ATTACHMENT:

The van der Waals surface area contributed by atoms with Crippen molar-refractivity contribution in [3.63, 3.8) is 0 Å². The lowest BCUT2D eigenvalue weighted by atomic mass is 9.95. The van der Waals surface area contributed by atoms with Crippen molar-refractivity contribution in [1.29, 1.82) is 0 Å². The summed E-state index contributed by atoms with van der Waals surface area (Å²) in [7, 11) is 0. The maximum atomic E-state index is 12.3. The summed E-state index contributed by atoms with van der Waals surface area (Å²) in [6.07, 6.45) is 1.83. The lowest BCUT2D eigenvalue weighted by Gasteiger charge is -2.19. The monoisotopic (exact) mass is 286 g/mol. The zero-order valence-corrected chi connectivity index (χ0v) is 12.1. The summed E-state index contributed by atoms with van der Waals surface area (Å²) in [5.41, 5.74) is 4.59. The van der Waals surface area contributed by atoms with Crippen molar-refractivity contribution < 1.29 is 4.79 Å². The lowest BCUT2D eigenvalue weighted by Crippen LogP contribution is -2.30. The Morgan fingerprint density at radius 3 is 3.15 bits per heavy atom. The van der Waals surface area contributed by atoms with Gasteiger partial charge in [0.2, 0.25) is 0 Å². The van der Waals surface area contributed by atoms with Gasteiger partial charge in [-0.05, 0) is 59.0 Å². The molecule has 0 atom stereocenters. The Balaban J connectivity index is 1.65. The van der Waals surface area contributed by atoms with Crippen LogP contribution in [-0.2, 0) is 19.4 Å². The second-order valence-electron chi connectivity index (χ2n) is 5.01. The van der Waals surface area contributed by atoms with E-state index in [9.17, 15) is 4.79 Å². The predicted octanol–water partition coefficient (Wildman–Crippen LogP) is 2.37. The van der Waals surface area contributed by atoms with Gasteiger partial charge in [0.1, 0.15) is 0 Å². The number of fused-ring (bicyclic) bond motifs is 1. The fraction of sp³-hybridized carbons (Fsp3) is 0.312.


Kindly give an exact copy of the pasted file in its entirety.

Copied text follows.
The van der Waals surface area contributed by atoms with Crippen molar-refractivity contribution in [3.63, 3.8) is 0 Å². The lowest BCUT2D eigenvalue weighted by atomic mass is 9.95. The van der Waals surface area contributed by atoms with Crippen molar-refractivity contribution in [1.29, 1.82) is 0 Å². The summed E-state index contributed by atoms with van der Waals surface area (Å²) in [7, 11) is 0. The maximum atomic E-state index is 12.3. The summed E-state index contributed by atoms with van der Waals surface area (Å²) in [6.07, 6.45) is 1.83. The lowest BCUT2D eigenvalue weighted by Gasteiger charge is -2.19. The monoisotopic (exact) mass is 286 g/mol. The zero-order valence-corrected chi connectivity index (χ0v) is 12.1. The summed E-state index contributed by atoms with van der Waals surface area (Å²) in [5.41, 5.74) is 4.59. The van der Waals surface area contributed by atoms with Crippen molar-refractivity contribution < 1.29 is 4.79 Å². The lowest BCUT2D eigenvalue weighted by Crippen LogP contribution is -2.30. The Morgan fingerprint density at radius 3 is 3.15 bits per heavy atom. The van der Waals surface area contributed by atoms with Gasteiger partial charge in [0.2, 0.25) is 0 Å². The van der Waals surface area contributed by atoms with Gasteiger partial charge in [-0.05, 0) is 59.0 Å². The molecule has 0 atom stereocenters. The Balaban J connectivity index is 1.65. The van der Waals surface area contributed by atoms with Crippen LogP contribution in [-0.2, 0) is 19.4 Å². The second-order valence-electron chi connectivity index (χ2n) is 5.01. The van der Waals surface area contributed by atoms with E-state index in [9.17, 15) is 4.79 Å². The predicted octanol–water partition coefficient (Wildman–Crippen LogP) is 2.37. The van der Waals surface area contributed by atoms with Gasteiger partial charge in [0.1, 0.15) is 0 Å². The number of fused-ring (bicyclic) bond motifs is 1. The fraction of sp³-hybridized carbons (Fsp3) is 0.312.